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Old 05-17-2014, 12:58 AM   #1
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I was just looking through eBay for AIS transceivers and came across several Panasonic Toughbooks. Having looked at the specifications and the low cost of these units, I am keen to purchase one at around $350 including NOAA charts and GPS. (One even has AIS included, with the whole package at less than $450).

The only thing which causes me any concern is the Windows XP operating system. The system is effective and will easily run navigation suites and AIS. But, with Microsoft opting to end support for XP, I am concerned about it susceptibility to attack from viruses.

I expect Norton and freeware such as AVG will still offer a level of protection...and I guess there is always the option of simply not hooking up to the internet and using the computer purely as a nav aid.

Any thoughts?
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Old 05-17-2014, 07:59 PM   #2
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If you want those particular computers, you could load Linux on the computers (say an easy version like Ubuntu) then put VMWare Player on it which will let you load your Windows95 in a virtual machine (That's the VM) within Linux. This won't keep a virus from getting your Windows95 virtual machine if you're surfing the internet, but you can choose to surf the internet in Ubuntu and only use the VM when you're using programs that only work in Windows95. You might find that everything runs in Ubuntu but it is unlikely that all will do so.

I bought an Acer at Fryes with Intel I-5, plenty of ram, and Windows8 for $300 so.... new machines are cheap these days. This is a computer that looks like the little $200 chromebooks but it has more processor, etc so it can work like a regular computer. They're not toughbooks, no... but...hubby sat on the Acer and cracked the screen, I bought another screen online for $60 and replaced it myself.

I'd prefer something newer/different than Windows95 these days.
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Old 05-18-2014, 12:44 AM   #3
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Thanks Brenda. On my last trip my i7 Toshiba took a dive from the chart table, and I am just looking for something tough..my new boat being almost 20' shorter than the one I had when I bought this computer. Most old toughbooks come with XP (rather than W95), but I understand the Linux option.
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Old 05-18-2014, 03:13 AM   #4
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Del uses a Toughbook for navigation and it seemed adequate to the task, if a bit low in raw computing power due to age. You're most likely to get a virus from malicious email, just don't click on any link you don't understand. Even PDF files can be nasty. If you do use XP ensure all the latest MS upgrades and service packs have been installed.

I prefer the cheaper Lenovo T60 which can be had for under $120.00 these days. I keep a whole spare fully configured notebook at that price.
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Old 05-22-2014, 11:40 AM   #5
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I'm also thinking about a laptop for navigation, and would probably favour a Windows machine.
But, I have noticed the power consumption difference between Tablets and Laptops are considerable:
Laptop/Notebook uses anything between 20W and 40W
Tablet like the iPad or Android can use around 3W to 4W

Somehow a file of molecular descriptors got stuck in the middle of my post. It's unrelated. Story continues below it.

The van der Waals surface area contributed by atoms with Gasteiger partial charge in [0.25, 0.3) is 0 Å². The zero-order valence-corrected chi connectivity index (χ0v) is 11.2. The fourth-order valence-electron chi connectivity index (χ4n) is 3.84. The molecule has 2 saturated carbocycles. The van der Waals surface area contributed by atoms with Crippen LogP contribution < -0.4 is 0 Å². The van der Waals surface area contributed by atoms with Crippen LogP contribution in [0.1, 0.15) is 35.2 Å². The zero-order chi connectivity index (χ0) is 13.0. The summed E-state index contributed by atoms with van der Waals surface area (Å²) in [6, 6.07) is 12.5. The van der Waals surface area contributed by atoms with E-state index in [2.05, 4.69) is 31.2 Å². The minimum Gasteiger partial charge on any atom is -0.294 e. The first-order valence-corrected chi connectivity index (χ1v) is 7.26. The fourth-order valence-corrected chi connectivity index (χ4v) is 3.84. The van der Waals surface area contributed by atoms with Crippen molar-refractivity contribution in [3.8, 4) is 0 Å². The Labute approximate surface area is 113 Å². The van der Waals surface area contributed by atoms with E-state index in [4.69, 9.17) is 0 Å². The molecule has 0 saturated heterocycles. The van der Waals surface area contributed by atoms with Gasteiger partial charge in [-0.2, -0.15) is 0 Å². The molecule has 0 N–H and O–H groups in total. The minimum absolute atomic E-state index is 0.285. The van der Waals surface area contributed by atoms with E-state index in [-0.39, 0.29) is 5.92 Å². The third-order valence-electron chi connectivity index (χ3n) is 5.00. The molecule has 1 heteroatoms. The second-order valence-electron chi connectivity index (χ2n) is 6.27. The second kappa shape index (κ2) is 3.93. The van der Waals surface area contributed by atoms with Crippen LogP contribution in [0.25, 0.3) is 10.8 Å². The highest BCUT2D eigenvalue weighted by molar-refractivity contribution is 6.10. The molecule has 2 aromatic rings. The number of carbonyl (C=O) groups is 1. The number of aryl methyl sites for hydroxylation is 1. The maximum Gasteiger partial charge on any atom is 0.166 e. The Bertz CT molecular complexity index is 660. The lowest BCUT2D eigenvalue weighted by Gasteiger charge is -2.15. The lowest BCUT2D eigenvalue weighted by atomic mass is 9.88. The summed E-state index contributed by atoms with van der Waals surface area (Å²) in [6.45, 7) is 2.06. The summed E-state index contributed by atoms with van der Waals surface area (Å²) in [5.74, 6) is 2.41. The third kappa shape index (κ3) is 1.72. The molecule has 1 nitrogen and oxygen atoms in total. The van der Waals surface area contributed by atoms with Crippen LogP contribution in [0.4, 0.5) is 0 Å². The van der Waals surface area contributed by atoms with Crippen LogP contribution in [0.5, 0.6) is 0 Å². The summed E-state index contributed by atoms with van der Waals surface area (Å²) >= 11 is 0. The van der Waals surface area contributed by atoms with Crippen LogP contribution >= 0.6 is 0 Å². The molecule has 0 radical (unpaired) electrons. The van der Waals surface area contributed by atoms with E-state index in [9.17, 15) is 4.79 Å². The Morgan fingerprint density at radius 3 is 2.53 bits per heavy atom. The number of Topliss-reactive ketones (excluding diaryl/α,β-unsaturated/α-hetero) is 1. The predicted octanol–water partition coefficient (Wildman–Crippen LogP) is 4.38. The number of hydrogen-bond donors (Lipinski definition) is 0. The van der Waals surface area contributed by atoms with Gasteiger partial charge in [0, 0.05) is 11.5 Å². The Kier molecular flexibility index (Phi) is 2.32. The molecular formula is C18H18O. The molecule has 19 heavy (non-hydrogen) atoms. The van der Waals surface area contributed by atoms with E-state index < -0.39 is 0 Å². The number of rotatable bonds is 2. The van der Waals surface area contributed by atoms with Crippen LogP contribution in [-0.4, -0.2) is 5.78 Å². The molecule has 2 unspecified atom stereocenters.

That's a huge difference which could make a tablet attractive to me - could run it all day.
Plus, it will be easier to carry a tablet around if you should choose to do so.

So I would like to go the tablet way, but my current problem is to find tablet charting software that can use my existing CM93 digital charts, so I don't have to buy chart data again. Haven't found such Android or iPad software yet (if anyone's doing it, pls let me know what software product works).
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Old 05-22-2014, 08:50 PM   #6
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A suggestion if you are looking at Windows devices.. Ensure the device has an SSD hard drive.. This will reduce the power usage and increase the reliability. Personally, I own a MS Surface Pro (ver 1) and I love it. Although I haven't had it on a boat yet.

Personally I wouldn't buy an older laptop for a couple of reasons.
1. Critical components have an accepted design life (hard drive). The laptops you are looking at are probably coming very close to that life. A failure is imminent.

2. Batteries... Laptop batteries do not last forever and are expensive to replace. Any laptop of that age will most likely have a battery ready to fail, or already has.
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Old 05-23-2014, 12:49 AM   #7
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As haiqu mentioned, I have a Panasonic toughbook and a spare in the cupboard. Bought off eBay a few years back for $500. You can always find a few of them, 2 or 3 years old model. I use the OpenCPN software on Linux and it's a dream, wouldn't think of using anything else.

Loading Linux on them is easy. Download the install file, use one of the various methods to load it to a USB stick, boot off the stick and press the install button. Once it's up and running, connect to the internet, fire up the software package manager (I usually install synaptic first but you can use the in built one), search for opencpn and click to install it.

The advantage that the laptop has over the tablet is that it ties into the instruments. I can see depth, speed, SOG, wind direction & speed, etc, all on the OpenCPN display. You can't get a NMEA feed into a tablet. OpenCPN runs with the C-MAP chart data as well as various raster charts that you can download (the set from LINZ in New Zealand is worth having, it's free and covers most of the Pacific).

My toughbook has fallen off the chart table twice, been thrown around on the chart table and been underwater once as well as numerous drenchings from water coming down the hatchway. No iPad or non-tough laptop will survive that.
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Old 05-23-2014, 02:50 AM   #8
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We have used Toughbooks in the fire service for many years and they are very sturdy. We are currently replacing the 2nd generation CF-19's loaded with Windows 7, with I pads (equipped with lifeproof cases), as they are 1/4 the price and still meets our needs.